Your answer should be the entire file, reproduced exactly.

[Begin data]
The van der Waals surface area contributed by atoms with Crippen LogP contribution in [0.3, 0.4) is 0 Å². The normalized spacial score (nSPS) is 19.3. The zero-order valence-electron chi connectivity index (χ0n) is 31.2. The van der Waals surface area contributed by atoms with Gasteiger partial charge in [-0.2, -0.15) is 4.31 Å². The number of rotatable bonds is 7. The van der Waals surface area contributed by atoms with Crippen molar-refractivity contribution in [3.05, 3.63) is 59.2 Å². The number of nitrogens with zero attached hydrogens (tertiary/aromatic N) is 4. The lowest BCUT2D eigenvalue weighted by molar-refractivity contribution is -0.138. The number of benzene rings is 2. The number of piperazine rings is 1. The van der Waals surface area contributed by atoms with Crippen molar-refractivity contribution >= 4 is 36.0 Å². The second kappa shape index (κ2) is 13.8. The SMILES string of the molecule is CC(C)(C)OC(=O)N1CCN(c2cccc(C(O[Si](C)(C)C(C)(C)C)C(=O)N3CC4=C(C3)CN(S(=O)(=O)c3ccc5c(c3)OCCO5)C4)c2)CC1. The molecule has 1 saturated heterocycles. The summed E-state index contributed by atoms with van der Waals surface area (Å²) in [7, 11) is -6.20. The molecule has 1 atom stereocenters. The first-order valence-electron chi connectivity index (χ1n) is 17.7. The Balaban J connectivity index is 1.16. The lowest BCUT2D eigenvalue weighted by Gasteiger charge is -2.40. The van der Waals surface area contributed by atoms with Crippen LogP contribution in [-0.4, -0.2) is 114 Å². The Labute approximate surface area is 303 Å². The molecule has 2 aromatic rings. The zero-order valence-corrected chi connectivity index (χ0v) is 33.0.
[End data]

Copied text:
The van der Waals surface area contributed by atoms with Crippen LogP contribution in [0.3, 0.4) is 0 Å². The normalized spacial score (nSPS) is 19.3. The zero-order valence-electron chi connectivity index (χ0n) is 31.2. The van der Waals surface area contributed by atoms with Gasteiger partial charge in [-0.2, -0.15) is 4.31 Å². The number of rotatable bonds is 7. The van der Waals surface area contributed by atoms with Crippen molar-refractivity contribution in [3.05, 3.63) is 59.2 Å². The number of nitrogens with zero attached hydrogens (tertiary/aromatic N) is 4. The lowest BCUT2D eigenvalue weighted by molar-refractivity contribution is -0.138. The number of benzene rings is 2. The number of piperazine rings is 1. The van der Waals surface area contributed by atoms with Crippen molar-refractivity contribution >= 4 is 36.0 Å². The second kappa shape index (κ2) is 13.8. The SMILES string of the molecule is CC(C)(C)OC(=O)N1CCN(c2cccc(C(O[Si](C)(C)C(C)(C)C)C(=O)N3CC4=C(C3)CN(S(=O)(=O)c3ccc5c(c3)OCCO5)C4)c2)CC1. The molecule has 1 saturated heterocycles. The summed E-state index contributed by atoms with van der Waals surface area (Å²) in [7, 11) is -6.20. The molecule has 1 atom stereocenters. The first-order valence-electron chi connectivity index (χ1n) is 17.7. The Balaban J connectivity index is 1.16. The lowest BCUT2D eigenvalue weighted by Gasteiger charge is -2.40. The van der Waals surface area contributed by atoms with Crippen LogP contribution in [-0.4, -0.2) is 114 Å². The Labute approximate surface area is 303 Å². The molecule has 2 aromatic rings. The zero-order valence-corrected chi connectivity index (χ0v) is 33.0.